Richard Hamilton
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Richard Hamilton (1922 – 2011) was a British painter and collage artist. His 1956 collage, “Just what is it that makes today's homes so different, so appealing? is considered by critics and historians to be one of the early works of Pop art. Also successful teacher, lecturer and curator, Hamilton was even one of the first to write a formal definition of Pop Art, in a 1957 letter to Alison and Peter Smithson, saying among other things that it was: "popular, transient, expendable, low-cost, mass-produced, young, witty, sexy and Big Business". Hamilton deconstructed the technology of cinema with a series of paintings and prints inspired by film stills and publicity shots, like “Swingeing London” (1969), based on the event of Mick Jagger and Gallerist Robert Fraser arrested in for drug possession.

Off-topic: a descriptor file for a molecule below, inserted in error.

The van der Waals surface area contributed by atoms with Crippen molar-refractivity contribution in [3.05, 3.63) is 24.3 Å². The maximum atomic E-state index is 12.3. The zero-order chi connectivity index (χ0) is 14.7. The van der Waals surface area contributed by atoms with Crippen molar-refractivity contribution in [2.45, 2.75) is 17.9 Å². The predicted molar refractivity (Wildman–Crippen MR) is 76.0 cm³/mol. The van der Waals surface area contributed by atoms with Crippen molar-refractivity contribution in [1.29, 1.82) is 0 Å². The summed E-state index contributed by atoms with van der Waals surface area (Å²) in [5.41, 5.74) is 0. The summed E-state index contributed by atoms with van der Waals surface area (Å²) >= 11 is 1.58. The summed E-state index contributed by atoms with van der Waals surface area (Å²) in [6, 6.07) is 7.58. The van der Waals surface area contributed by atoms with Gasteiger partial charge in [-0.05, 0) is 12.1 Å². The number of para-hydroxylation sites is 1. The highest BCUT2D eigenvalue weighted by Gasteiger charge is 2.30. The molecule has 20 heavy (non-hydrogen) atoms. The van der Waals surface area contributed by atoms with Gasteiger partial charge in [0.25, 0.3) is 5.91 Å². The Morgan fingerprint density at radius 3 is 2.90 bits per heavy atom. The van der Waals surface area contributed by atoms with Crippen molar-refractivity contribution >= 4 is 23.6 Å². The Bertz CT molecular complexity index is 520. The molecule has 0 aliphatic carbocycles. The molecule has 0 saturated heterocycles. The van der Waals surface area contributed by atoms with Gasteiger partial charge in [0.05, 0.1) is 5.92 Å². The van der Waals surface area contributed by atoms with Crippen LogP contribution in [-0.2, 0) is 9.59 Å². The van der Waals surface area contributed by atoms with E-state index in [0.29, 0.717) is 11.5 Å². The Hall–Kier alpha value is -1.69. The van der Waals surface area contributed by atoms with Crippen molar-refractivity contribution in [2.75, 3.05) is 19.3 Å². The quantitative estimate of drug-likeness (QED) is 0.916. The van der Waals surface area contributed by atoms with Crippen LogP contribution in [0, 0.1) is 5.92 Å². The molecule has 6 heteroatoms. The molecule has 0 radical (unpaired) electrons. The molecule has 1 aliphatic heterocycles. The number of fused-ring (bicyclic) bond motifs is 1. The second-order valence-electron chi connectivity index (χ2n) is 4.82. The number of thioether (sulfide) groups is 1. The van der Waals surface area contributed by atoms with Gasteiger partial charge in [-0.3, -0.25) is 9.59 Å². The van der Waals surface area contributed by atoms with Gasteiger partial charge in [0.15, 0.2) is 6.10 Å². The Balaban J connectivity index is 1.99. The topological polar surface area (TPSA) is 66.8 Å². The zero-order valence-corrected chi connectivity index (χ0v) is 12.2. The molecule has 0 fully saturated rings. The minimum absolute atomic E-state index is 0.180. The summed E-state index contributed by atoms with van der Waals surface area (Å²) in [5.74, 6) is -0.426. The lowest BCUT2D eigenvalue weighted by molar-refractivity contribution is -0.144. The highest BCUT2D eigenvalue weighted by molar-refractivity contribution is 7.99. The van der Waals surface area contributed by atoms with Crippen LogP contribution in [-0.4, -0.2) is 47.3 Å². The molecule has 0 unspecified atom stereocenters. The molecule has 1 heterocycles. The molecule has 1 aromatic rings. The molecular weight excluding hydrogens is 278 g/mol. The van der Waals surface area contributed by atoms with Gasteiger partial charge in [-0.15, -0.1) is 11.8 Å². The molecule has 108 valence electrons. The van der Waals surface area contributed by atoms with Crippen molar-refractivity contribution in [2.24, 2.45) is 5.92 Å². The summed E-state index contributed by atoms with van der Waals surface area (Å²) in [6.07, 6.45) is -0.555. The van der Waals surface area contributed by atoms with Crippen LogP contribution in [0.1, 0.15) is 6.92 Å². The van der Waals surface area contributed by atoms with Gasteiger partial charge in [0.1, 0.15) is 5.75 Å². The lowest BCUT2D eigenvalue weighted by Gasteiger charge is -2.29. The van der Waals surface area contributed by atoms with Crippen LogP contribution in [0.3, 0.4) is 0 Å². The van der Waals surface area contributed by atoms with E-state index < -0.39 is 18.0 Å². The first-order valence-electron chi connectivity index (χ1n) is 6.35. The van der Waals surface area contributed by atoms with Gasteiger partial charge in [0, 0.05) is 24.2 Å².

Artist images


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Artist external links


http://www.tate.org.uk/art/artists/richard-hamilton-1244
http://www.dailymail.co.uk/news/article-2037012/Richard-Hamilton-Pop-Artist-designed-The-Beatles-White-Album-dies-89.html
http://www.bbc.co.uk/news/entertainment-arts-14901992


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